Senate kills spending bill for border crisis

Rep. Steve Scalise, R-La., the new House GOP whip, leaves a closed-door Republican strategy session on the immigration crisis at the U.S.-Mexico border after last-minute maneuvering failed to lock down conservative support for a planned vote, at the Capitol in Washington, Thursday, July 31, 2014. The surprise developments, coming on Congress' final day of action ahead of a five-week summer recess, were an embarrassing setback for Speaker John Boehner and his leadership team as a small group of tea party lawmakers once again upset their plans. (AP Photo/J. Scott Applewhite)
Rep. Steve Scalise, R-La., the new House GOP whip, leaves a closed-door Republican strategy session on the immigration crisis at the U.S.-Mexico border after last-minute maneuvering failed to lock down conservative support for a planned vote, at the Capitol in Washington, Thursday, July 31, 2014. The surprise developments, coming on Congress' final day of action ahead of a five-week summer recess, were an embarrassing setback for Speaker John Boehner and his leadership team as a small group of tea party lawmakers once again upset their plans. (AP Photo/J. Scott Applewhite)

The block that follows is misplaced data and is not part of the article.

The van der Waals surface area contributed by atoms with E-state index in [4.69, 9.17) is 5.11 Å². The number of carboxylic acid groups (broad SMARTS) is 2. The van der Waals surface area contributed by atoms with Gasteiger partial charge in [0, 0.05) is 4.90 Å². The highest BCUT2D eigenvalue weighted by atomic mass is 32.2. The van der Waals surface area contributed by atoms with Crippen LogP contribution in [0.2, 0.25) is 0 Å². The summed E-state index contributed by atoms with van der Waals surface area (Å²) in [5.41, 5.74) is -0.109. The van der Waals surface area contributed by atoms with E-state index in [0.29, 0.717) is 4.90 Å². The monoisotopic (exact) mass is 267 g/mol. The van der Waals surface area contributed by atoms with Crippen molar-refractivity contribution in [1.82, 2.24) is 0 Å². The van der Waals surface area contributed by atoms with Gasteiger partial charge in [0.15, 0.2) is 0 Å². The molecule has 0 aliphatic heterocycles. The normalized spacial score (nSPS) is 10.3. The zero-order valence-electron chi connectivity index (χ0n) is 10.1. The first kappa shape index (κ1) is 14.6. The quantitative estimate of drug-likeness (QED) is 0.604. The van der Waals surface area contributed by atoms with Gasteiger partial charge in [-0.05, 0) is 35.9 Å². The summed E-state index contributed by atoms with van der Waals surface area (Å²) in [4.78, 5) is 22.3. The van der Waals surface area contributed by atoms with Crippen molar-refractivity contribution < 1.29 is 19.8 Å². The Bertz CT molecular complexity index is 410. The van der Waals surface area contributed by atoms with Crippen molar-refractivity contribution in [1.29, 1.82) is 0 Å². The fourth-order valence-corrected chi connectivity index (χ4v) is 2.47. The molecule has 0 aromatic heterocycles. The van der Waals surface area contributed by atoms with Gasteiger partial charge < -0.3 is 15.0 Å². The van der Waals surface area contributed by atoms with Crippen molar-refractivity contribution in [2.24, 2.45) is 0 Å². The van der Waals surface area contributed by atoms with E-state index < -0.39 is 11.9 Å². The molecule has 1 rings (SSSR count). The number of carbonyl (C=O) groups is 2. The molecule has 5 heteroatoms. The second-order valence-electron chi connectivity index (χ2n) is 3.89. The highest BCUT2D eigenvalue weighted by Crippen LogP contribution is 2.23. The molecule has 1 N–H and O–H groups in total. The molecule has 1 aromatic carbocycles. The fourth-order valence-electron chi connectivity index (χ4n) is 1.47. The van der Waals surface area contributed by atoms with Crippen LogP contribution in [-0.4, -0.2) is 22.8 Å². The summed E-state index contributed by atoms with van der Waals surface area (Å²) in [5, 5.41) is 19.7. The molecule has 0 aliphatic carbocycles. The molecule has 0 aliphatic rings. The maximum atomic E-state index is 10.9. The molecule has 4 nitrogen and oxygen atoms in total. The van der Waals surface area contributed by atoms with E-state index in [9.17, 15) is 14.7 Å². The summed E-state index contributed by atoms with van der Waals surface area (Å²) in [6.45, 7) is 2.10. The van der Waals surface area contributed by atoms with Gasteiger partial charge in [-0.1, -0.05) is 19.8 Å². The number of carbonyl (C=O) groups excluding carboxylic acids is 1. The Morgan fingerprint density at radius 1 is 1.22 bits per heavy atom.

WASHINGTON (AP) — A bill to address the crisis of unaccompanied migrant youths arriving at the U.S.-Mexico border has died in the Senate on a procedural vote.

The 50-44 vote Thursday night fell short of the 60 votes needed to waive a point of order raised by Republicans against the $3.5 billion bill.

The action came hours before the Senate adjourns for a five-week recess.

House Republicans are still working to pass a border bill in the House, but even if they succeed the legislation will not go anywhere.

That means Congress is heading out for its summer recess without acting to deal with tens of thousands of unaccompanied minors who’ve been arriving at the border from Central America.

The Senate bill also included money for wildfires and Israeli defense.

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